Antidepressant Microbes in Soil: How Soil Makes You Happy

Gardening is very beneficial for people and this has become scientifically proven. People who like to work in the garden always say that this hobby offers them great satisfaction and as well as many other benefits like fresh air, sun exposure, and physical exercise. They also report great benefits in terms of mental health like lower stress and better mood.

Scientists have confirmed that gardening can fight depression as a result of the antidepressant microorganisms that are present in the soil. Namely, the dirt and soil in the garden have in their content Mycobacterium vaccae (M. vaccae) that has a way to naturally activate the serotonin and dopamine release in the brain.

Therefore, when a person works in the garden, the present microorganisms are absorbed via the skin and inhaled when breathing. Once they are in the bloodstream and respiratory system, the mood of the person becomes better and the pain gets soothed.

The antidepressant bacterium present in the soil does not show any side effects, and its benefits can be reaped just by playing in the dirt.

In terms of serotonin and dopamine release it offers the following benefits. Dopamine is accountable for our emotions via the sensations of pleasure and pain; and the serotonin regulates the mood, sleep, memory, social behavior, and libido. Low serotonin levels are related to anxiety, depression, bipolar issues, and obsessive-compulsive disorder.

The positive effects of M. Vaccae were found out by chance when Dr. Mary O’Brien, an oncologist at the Royal Marsden Hospital in London, in 2004, administered M. Vaccae to her lung cancer patients for better immunity. She discovered that not only the bacterium enhanced the immune system, but as well as alleviated their pain and improved their vitality and happiness. O’Brien noted that the bacteria injection “significantly improved patient quality of life.”

Another expert tested the efficacy of this bacterium, the neuroscientist, Christopher Lowry at Bristol University. His subjects were mice that were administrated with M. Vaccae and their behavior was observed in stress tests. It was revealed that those mice that were inoculated with the bacterium were less anxious and did better in tests. He stated that the bacterium activated the neurons accountable for the release of serotonin and other compounds that affect the immune system.

Another team of neuroscientists, Dorothy Matthews and Susan Jenks, also performed a study on mice on the effects of M. Vaccae. Their findings were released in the Behavioral Processes Journal, and maintained that “eating, touching and breathing a soil organism may be tied to the development of our immune system and nervous system.”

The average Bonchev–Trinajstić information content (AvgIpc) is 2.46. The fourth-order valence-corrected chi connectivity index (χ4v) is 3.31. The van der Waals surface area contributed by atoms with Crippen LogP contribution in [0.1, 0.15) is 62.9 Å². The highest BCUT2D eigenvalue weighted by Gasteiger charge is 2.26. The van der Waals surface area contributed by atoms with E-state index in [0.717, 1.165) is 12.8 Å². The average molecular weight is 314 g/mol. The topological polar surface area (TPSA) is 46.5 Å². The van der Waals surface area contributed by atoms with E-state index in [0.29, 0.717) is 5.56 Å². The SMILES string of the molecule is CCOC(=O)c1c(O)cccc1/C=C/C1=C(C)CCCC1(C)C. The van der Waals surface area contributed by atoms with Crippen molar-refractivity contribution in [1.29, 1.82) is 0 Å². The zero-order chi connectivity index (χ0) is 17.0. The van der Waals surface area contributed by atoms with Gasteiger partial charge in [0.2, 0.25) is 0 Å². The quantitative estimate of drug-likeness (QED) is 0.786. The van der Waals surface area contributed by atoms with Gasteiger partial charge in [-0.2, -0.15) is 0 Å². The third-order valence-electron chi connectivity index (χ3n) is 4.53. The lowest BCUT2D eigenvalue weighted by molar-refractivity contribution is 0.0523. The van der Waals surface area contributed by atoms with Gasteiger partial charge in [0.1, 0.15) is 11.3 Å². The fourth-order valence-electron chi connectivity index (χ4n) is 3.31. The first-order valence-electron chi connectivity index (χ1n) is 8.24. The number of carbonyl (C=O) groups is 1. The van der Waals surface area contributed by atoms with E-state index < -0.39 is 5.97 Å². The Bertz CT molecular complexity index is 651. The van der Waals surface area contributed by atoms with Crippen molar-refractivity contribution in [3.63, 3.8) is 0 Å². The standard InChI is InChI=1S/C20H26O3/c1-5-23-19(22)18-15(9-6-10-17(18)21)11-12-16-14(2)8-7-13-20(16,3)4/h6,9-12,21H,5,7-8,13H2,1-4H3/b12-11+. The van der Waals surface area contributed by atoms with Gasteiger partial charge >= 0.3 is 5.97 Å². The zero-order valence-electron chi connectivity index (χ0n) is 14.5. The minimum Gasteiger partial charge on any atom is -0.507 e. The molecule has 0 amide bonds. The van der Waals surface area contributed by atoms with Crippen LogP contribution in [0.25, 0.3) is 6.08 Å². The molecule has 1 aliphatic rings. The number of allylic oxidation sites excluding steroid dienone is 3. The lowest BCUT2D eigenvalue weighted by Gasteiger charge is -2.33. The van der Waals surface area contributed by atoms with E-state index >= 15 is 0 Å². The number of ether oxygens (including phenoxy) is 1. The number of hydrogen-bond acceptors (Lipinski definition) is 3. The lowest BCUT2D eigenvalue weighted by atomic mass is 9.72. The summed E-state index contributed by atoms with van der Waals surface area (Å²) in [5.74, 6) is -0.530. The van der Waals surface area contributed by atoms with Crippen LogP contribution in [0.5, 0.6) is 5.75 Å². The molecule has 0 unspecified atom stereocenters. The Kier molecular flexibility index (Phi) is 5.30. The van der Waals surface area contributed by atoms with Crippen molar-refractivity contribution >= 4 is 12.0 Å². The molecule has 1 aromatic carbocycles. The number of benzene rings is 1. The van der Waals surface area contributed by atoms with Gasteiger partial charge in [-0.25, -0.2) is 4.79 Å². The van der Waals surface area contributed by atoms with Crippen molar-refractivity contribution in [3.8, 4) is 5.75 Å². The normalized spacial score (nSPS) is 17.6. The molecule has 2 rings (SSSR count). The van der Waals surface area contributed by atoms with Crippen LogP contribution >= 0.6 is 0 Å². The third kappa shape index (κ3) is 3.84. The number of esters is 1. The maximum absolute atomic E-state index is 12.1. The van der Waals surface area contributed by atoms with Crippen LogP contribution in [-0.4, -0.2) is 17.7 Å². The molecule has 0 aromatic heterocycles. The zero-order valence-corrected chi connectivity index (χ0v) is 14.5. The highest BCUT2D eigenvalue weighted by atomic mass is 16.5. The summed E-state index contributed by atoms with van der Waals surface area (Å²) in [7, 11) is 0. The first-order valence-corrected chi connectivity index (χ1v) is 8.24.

They have also inoculated the bacterium to the mice and after that carried out several behavioral tests that demonstrated that the mice were less anxious and had better cognitive function than before.

Regarding these findings, Matthews states: “it is interesting to speculate that creating learning environments in schools that include time outdoors where M. vaccae is present may decrease anxiety and improve the ability to learn new tasks.”

Graham Rook, a professor at the University College London, maintained that our gastrointestinal tract is a home of a hundred trillion microbes resulting from the lifestyle we lead and the inherited genes, which interact with the entire body. According to his research, he maintains that lack of microbial exposure is one of the causes of the increased occurrence of chronic health issues like depression. The gut is linked to the brain and from there comes the connection between gardening and mental health.

Bacteria, fungi, and parasites have existed for centuries and our ancestors have been living along with them all the time. Emeran Mayer, a gastroenterologist and neuroscientist at the University of California-Los Angeles and author of The Mind-Gut Connection, stated the following:

 “We’ve forgotten that these were beneficial. They might have caused an initial infection, but could then live in symbiosis with us. Many of these organisms evolved alongside humans, and likely the entire line of mammals we descended from, too. The benefit we got was that we had a much more clever immune system that didn’t attack our own selves.”

Many experts recommend going outside and doing some gardening, hence, take up on their advice and enjoy the benefits that a simple dirt and soil can offer to your mental health.

Sources:

gardeningknowhow.com

discovermagazine.com

bestplants.com